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Cosmic Girl, Virgin Orbit’s specially modified jumbo jet designed to serve as a flying launchpad, touched down Monday afternoon at Long Beach Airport to the delight of those working to help the company join the United States’ nascent private spaceflight industry.

“We’re here to redefine the word ‘launchsite.’ And we’re here to celebrate that,” Virgin Orbit President Dan Hart said after Cosmic Girl had taxied from a Long Beach Airport runway to an audience of Virgin Orbit employees and Long Beach dignitaries.

 

 

Cosmic Girl is a Boeing 747-400 jet that, in Hart’s words, had the “perfect name” for its new mission. The aircraft already had its moniker while flying passengers in the service of Virgin Atlantic.

• MORE PHOTOS: Cosmic Girl touches down at Long Beach Airport

Virgin Galactic, the part of the Virgin Group that’s focused on eventually letting customers buy a ticket to travel into outer space, acquired Cosmic Girl in late 2015. Virgin Orbit was part of Virgin Galactic before acquiring its own name in March.

 

 

Virgin Orbit’s headquarters is in the Douglas Park area of northeast Long Beach, and Cosmic Girl is a major part of that company’s effort to develop a relatively inexpensive method of shooting satellites into orbit. The company’s plan is for Cosmic Girl to carry a rocket, dubbed LauncherOne, under its left wing in order to be fired into space while the aircraft is in flight.

Monday signified the first time Cosmic Girl made an appearance in the company’s home city.

Virgin Orbit chief engineer Kevin Sagis has been working on Virgin projects leading up to Cosmic Girl’s modifications for about five years, he said. He was one of the project’s first five team members, and said the project subsequently involved the work of some 300 people in laboring over the course of three years.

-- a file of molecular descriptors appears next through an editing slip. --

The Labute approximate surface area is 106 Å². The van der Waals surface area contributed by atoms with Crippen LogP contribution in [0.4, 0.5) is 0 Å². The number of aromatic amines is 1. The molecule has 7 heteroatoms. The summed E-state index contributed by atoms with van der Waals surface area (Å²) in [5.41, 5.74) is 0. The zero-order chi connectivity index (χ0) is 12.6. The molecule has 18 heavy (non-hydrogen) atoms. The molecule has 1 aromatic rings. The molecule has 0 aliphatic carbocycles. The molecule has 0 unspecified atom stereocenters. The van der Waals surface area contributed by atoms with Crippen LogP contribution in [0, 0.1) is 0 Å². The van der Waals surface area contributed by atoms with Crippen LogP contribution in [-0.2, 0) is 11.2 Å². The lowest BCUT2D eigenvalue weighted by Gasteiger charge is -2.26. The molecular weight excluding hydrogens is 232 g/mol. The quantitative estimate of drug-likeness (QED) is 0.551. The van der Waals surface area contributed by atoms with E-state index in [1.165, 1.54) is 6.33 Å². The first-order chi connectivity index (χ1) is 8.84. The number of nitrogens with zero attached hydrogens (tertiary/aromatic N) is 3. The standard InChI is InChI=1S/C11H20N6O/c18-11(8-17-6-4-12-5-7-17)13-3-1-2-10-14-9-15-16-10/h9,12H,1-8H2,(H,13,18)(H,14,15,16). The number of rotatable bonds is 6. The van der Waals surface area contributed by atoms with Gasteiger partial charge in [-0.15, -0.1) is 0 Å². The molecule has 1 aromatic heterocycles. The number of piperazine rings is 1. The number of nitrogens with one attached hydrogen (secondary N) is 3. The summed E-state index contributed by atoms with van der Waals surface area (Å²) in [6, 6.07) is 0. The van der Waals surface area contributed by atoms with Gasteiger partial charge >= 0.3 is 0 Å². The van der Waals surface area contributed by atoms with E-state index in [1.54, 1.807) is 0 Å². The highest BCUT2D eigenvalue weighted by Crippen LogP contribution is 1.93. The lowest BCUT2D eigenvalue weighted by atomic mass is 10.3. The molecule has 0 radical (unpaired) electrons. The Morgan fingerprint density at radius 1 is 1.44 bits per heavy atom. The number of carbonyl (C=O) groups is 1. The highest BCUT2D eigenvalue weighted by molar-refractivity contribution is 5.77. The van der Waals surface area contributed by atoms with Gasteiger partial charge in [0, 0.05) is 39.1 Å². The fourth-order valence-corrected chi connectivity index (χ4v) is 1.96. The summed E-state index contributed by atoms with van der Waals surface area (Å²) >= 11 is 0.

LauncherOne is still in development. The two-stage rocket is designed to be nearly 70 feet long and to weigh about 55,000 pounds when carrying a full load of fuel and its payload. A launch could cost customers $10 million to $12 million.

For comparison, Hawthorne’s Space Exploration Technologies, Inc., advertises a $62 million price for a launch on board its Falcon 9 rocket. Virgin Orbit’s plan is to serve customers using smaller satellites at lower orbits than SpaceX’s clients.

About 80 percent of Cosmic Girl’s upgrades involved mechanical changes enabling the jet to carry LauncherOne, Sagis said. The remainder of the work involved changes to its electrical and fuel systems.

Sagis is hopeful the Cosmic Girl and LauncherOne technologies will lead to applications that improve the lives of human beings on earth. He said he looks forward to companies being able to hire Virgin Orbit to launch satellites that may improve communications networks or weather forecasting.

“The reason I came here is I got the opportunity to come in on the ground floor of a very exciting project,” he said.

LauncherOne is not yet operational and was not on display Monday afternoon. Hart said in an interview that he expects LauncherOne to be ready for missions by early 2018.

 

 

Although Virgin Orbit has not announced a possible date for LauncherOne’s first mission, the company has already disclosed a few prospective customers before getting its own name.

In June 2015, Virgin Galactic announced plans for 39 satellite launches for OneWeb, a venture that has declared plans to deploy a “constellation” of communications satellites in an attempt to make high-speed Internet services available to areas on the planet where online access is presently difficult. Virgin Group founder Richard Branson is a member of OneWeb’s board of directors.

 

 

Another announcement in October 2015 told of a $4.7 million agreement with NASA for a test launch involving multiple satellites. Virgin Galactic reported in September of last year that Australian communications firm Sky and Space Global had contracted for a quartet of LauncherOne missions.

Quelle: Press Telegramm